How can I discuss comparative ironic depictions in Oates' short story, "Where Are You Going?  Where Have You Been?"

Expert Answers
Ashley Kannan eNotes educator| Certified Educator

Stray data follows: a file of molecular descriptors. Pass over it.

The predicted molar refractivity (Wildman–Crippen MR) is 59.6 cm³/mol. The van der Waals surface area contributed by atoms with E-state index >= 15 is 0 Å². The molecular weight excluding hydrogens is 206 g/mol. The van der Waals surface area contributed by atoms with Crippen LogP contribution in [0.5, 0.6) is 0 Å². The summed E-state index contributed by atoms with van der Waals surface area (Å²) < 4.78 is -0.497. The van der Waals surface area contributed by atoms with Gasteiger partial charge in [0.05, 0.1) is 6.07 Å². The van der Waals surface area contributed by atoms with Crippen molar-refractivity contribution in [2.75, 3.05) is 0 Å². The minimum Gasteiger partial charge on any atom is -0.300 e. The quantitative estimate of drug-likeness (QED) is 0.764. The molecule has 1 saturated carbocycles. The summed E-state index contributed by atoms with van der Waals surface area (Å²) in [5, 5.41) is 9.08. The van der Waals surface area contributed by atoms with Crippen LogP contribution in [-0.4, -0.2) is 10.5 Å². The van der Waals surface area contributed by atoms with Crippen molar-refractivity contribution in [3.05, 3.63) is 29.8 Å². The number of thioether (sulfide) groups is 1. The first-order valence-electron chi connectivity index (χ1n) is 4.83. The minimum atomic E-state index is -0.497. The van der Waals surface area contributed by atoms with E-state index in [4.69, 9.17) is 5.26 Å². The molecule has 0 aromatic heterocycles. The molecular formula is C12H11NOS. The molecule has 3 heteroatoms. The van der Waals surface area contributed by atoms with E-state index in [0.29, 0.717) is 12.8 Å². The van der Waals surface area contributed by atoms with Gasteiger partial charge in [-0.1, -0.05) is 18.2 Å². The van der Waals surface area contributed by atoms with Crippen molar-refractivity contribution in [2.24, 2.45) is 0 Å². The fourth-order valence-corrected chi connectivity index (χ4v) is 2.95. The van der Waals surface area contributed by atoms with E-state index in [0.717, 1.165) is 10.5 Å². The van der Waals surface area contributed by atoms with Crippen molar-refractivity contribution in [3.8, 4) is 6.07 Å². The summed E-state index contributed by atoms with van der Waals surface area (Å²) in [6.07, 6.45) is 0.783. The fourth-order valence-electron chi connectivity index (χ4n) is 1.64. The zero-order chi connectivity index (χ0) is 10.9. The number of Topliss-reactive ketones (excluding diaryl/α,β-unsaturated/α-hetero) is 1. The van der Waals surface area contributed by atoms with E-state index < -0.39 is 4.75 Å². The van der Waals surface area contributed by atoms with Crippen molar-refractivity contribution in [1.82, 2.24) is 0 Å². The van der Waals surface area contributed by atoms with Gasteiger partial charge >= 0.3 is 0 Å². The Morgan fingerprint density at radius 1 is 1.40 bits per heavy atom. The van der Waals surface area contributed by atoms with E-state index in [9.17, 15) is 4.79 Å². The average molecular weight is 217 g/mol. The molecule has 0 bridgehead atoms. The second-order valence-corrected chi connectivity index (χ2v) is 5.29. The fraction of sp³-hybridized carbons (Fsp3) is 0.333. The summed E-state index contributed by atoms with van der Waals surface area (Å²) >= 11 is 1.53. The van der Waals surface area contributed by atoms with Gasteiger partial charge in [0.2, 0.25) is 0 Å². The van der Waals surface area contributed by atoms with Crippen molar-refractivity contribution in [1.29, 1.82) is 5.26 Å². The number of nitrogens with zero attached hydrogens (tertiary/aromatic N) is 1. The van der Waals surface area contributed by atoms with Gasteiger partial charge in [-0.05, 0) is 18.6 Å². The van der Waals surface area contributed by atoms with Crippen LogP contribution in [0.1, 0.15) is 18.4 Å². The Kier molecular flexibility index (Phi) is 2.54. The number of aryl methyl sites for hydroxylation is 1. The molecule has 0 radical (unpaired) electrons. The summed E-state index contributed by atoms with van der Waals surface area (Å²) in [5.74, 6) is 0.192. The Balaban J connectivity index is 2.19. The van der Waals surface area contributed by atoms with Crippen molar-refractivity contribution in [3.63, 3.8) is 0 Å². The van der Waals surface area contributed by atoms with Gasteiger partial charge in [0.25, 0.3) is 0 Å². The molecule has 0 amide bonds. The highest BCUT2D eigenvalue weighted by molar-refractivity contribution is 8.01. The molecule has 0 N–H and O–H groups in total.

There are a couple of different approaches you can take with this.  The first element is that you have to figure out with what you are comfortable in assessing this story.  Simply put, do you feel comfortable with addressing irony in Oates' work?  Are you going to take it from Connie's point of view or Arnold's point of view or from the understanding of Connie's parents. Irony is fairly broad, so you might have to narrow it down.  I think that it might be interesting to explore the title's irony in discussing the role of the parents in the story.  Another irony to be explored would be how Connie is seen as a self indulgent teen at the start of the story, but by the end of it, she becomes a vision of sacrifice for the betterment of her family even if it means her own death.  Arnold's irony with a last name of "Friend," and whose initials is "A Friend," could be explored in terms of the importance of social connections to the American adolescent.  Another irony would be that his presentation is one that indicates friendship and love, but his reality is something quite opposite.  The irony presented in evil could be explored.  Much of this is going to be based on what you feel about the story and with what you feel comfort in assessing.  This same comfort is going to be required when you compare the story with other stories.  You have to possess some level of comparative strength in discussing the themes in Oates' work with another work.  This might be in discussing the depiction of women, what it means to be a victim, or how social patterns of conformity can prove to be destructive.  As with the above ideas, your comfort here is going to be critical in developing a quality writing prompt.

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